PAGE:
Enter the 2016 Farmers Apprentice competition for your chance to win a £25,000, year-long internship with Farmcare, one of Britain’s leading farming business.
We are asking 18- to 25-year-olds from all walks of life to submit a one-minute video of why they should be selected to attend an intensive, week-long bootcamp at Bishop Burton agricultural college.
The experience has been transformational for the 20 apprentices that have taken part so far, with many of them now working in leading agriculture businesses.
See the Farmers Apprentice website for details on how you can apply to take part in the competition.
This time round, the winner will be able to make their mark in Farmcare, which manages more than 20,000ha of fruit, vegetables and cereals from Carnoustie in Scotland to Kent.
We talked to an apprentice currently working at Farmcare to find out what the job’s like and where he’s headed with his career.
Aberdeen graduate Alistair McBain is six months into a two-year internship with Farmcare and is a fantastic advertisement for the breadth of experience the company has to offer.
Exposure to all of the sectors in which Farmcare operates and contact with Farmcare experts from across the industry
In June, he started working at Coldham Estates in March, Cambridgeshire, where he was involved in onion and potato logistics: “It was hectic trying to keep the haulage matched to harvest and speed of grading but really fun and rewarding. I learned a huge amount,” says Alistair.
What does the Farmers Apprentice win?
A one-year internship with Farmcare, worth £25,000, which includes:
- Accommodation or assistance with housing (part of the £25,000 package)
- Project management skills development
- Taking ownership of individual projects early in the placement
- A designated line manager throughout the year and regular catch-ups to help direct learning and ensure both Farmcare and the winner get the most out of the experience
- Machinery training
- Use of a phone and laptop
- Potential for additional directed learning from Farmcare (night classes)
He then moved to the packhouse at Carnoustie last November to help develop software for due diligence and food safety as well as collating crop records.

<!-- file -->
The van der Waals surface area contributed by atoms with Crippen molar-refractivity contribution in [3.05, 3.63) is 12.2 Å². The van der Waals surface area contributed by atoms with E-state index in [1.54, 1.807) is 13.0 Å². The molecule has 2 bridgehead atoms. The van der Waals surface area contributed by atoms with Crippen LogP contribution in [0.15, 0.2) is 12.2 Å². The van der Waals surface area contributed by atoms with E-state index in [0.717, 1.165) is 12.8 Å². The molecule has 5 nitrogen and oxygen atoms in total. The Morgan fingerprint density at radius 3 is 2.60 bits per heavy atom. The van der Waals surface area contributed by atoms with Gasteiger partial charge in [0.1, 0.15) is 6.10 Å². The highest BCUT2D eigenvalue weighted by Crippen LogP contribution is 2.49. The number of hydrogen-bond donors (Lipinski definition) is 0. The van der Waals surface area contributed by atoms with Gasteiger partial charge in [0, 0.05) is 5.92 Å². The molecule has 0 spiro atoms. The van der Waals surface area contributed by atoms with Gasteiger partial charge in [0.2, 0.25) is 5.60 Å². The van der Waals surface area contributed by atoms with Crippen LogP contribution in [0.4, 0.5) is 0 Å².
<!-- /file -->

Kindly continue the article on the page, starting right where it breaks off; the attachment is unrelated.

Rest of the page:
He is now back at Coldham, where he is working with HR to analyse and compile training needs and create an induction pack for new starters.
At the end of the month, he heads off to Kent, where he is being put in charge of 10ha of a PYO fruit and vegetables operation.
He has a budget and clear financial targets to meet and will be expected to make cropping and agronomy decisions, as well as market and front the PYO operation to grow customer numbers and profit.
Meanwhile, Alistair is involved in the company’s innovation group, with a remit to explore new ways to improve efficiency and drive profits throughout the food chain.
“We have been looking outside the industry for innovation and recently visited the Jaguar production line, which was an eye-opener,” he says.
“No other farming company can offer the breadth, and intensity, of experience that Farmcare can,” he adds.
“We are literally field to fork, supplying a wide range of retail customers, which gives you a unique insight on the whole food chain.”
Moving round the country hasn’t been a problem for Alistair.
“Farmcare has been fantastic at finding lodgings for me, and I have been fortunate that my girlfriend has been able to come with me and also found work with Farmcare.”
“You are treated as one of the team, with no training too big or too small”, says Alistair.
This internship is the fastest way to become a farm manager, which is where I want to be in five years’ time, he added.
Farmcare CEO Richard Quinn says, “There is great potential for the winner to make this role their own.”
“The direction of the placement will be determined by how the winning apprentice approaches it, what they want from it, and where they chose to focus their energy. This is what makes the opportunity so exciting.”
Mr Quinn is looking for someone who is adaptable, curious and eager to learn and quick to integrate within the environment and teams in which they will be working: “I want to see someone who continually learns and improves from day one at bootcamp,” he says.
Farmers Apprentice partners
Working together to inspire bright young talent into the industry and showcase the breadth of career opportunities.